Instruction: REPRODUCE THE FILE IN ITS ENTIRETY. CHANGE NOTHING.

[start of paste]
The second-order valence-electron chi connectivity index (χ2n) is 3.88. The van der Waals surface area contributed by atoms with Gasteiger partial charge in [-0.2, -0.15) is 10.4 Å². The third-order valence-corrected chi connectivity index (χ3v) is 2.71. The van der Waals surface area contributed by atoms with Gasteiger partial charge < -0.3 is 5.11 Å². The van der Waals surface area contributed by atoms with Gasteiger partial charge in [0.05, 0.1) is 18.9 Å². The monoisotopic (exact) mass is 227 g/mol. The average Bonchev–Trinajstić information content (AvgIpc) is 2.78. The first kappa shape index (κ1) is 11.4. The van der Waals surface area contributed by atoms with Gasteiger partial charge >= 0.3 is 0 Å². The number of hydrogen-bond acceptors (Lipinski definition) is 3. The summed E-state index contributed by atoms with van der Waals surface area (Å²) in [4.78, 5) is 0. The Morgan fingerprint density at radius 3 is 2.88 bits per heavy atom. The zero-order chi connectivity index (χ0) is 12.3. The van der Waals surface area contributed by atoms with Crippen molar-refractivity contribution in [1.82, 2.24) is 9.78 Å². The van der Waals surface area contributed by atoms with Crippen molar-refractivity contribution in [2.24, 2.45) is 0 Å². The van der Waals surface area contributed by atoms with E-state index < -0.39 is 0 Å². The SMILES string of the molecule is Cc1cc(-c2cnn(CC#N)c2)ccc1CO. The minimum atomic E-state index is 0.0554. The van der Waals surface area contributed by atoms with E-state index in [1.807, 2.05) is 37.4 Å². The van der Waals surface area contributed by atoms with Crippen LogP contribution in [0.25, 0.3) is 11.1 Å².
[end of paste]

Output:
The second-order valence-electron chi connectivity index (χ2n) is 3.88. The van der Waals surface area contributed by atoms with Gasteiger partial charge in [-0.2, -0.15) is 10.4 Å². The third-order valence-corrected chi connectivity index (χ3v) is 2.71. The van der Waals surface area contributed by atoms with Gasteiger partial charge < -0.3 is 5.11 Å². The van der Waals surface area contributed by atoms with Gasteiger partial charge in [0.05, 0.1) is 18.9 Å². The monoisotopic (exact) mass is 227 g/mol. The average Bonchev–Trinajstić information content (AvgIpc) is 2.78. The first kappa shape index (κ1) is 11.4. The van der Waals surface area contributed by atoms with Gasteiger partial charge >= 0.3 is 0 Å². The number of hydrogen-bond acceptors (Lipinski definition) is 3. The summed E-state index contributed by atoms with van der Waals surface area (Å²) in [4.78, 5) is 0. The Morgan fingerprint density at radius 3 is 2.88 bits per heavy atom. The zero-order chi connectivity index (χ0) is 12.3. The van der Waals surface area contributed by atoms with Crippen molar-refractivity contribution in [1.82, 2.24) is 9.78 Å². The van der Waals surface area contributed by atoms with Crippen molar-refractivity contribution in [2.24, 2.45) is 0 Å². The van der Waals surface area contributed by atoms with E-state index < -0.39 is 0 Å². The SMILES string of the molecule is Cc1cc(-c2cnn(CC#N)c2)ccc1CO. The minimum atomic E-state index is 0.0554. The van der Waals surface area contributed by atoms with E-state index in [1.807, 2.05) is 37.4 Å². The van der Waals surface area contributed by atoms with Crippen LogP contribution in [0.25, 0.3) is 11.1 Å².